The concept of supercomputer has been around for some while. Each and everyone has certain expectations when it comes to the shape of the future. For some, this future holds flying saucers, for others highly intelligent supercomputers. It would seem that the future may come early than anticipated. IBM receives a research grant to develop quantum computers the next logical step into computer technology.
In order to see why the IBM and IARPA are so keen on putting this project in motion, let’s take a look at what a quantum computer is. Until now, the fastest computer in the world is China’s Tianhe-2. To get an idea of what this monstrous apparatus is capable of, we should state that the computer is capable of performing over 34 trillion of operation per second. That would mean that it’s computational speed is estimated at 34 petaflops per second.
If this doesn’t impress you, maybe its size will. The monstrous design occupies an area of approximately 8000 feet and it is being used in order to perform intricate mathematical operations. The computer is able to work with multifactorial variables, which makes it ideal for any number of applications such as molecular modeling and air traffic control.
Moving on, before we talk about quantum computers, we should first mention the fact that a traditional computer, be it your everyday work laptop or the Tianhe-2, incorporates a lot of physical components that are able to encode bits into a binary format.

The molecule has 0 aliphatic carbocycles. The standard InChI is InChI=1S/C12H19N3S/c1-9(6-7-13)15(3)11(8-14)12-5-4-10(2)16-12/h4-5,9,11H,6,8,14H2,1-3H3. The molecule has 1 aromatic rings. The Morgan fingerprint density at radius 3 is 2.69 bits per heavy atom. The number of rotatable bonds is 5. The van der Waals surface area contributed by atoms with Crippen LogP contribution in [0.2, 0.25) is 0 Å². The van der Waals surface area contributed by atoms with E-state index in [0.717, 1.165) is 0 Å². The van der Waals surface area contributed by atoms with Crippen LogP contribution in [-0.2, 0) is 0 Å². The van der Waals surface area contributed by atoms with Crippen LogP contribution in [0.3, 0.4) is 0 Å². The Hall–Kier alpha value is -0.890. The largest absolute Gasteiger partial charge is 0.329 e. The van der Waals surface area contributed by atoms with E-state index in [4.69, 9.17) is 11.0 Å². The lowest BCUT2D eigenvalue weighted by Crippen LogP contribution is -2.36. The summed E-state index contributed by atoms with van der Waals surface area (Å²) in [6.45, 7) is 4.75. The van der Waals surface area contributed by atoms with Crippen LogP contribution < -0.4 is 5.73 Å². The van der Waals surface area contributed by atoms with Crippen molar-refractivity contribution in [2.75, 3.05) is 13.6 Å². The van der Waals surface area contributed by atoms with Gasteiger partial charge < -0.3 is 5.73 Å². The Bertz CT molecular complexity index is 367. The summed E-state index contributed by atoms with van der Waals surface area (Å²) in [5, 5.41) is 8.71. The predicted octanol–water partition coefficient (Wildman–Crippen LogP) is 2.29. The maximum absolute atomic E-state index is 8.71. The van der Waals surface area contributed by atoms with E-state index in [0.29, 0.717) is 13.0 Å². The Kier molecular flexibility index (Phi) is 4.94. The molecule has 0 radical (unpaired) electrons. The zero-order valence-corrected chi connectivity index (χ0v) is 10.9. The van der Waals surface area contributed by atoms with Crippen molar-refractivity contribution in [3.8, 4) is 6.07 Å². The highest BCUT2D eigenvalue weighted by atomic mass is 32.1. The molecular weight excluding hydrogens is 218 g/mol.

Now, a quantum computer is capable of going beyond that. Each bit in a quantum computer is about the size of an atom. Each atom is capable of encoding the information in a 0 and 1 manner and it can also encode the bits by superpositioning the 0 and 1 format, meaning that there is no absolutely no difference in quantum terminology when it comes to true or false.
Three of such units, defined as quantum bits, or qubits for short, are capable of representing 8 separate value at the same time. This, in term, would mean that, if the project proves to be viable, quantum computers could very well replace traditional computers somewhere in the nearby future.
Apart from being faster than a traditional computational system, a quantum computer is also capable of working with hundreds if not thousands of variables at the same time. The only downside it that the qubits are very fragile. In order to assemble an entire computational ensemble, capable of performing complex calculations, the scientists must work on stabilizing the array.
These qubits must be shielded from heat and electromagnetic interference. Moreover, all pieces must be cool down to a temperature that reaches absolute zero. IBM has even managed to develop a prototype that incorporates 8 qubits. It should be worth mentioning that if the qubits are not kept in this condition, then the whole array will end up displaying several errors. IBM is trying to find a way around this by adding physical components capable of signaling and correcting quantum errors.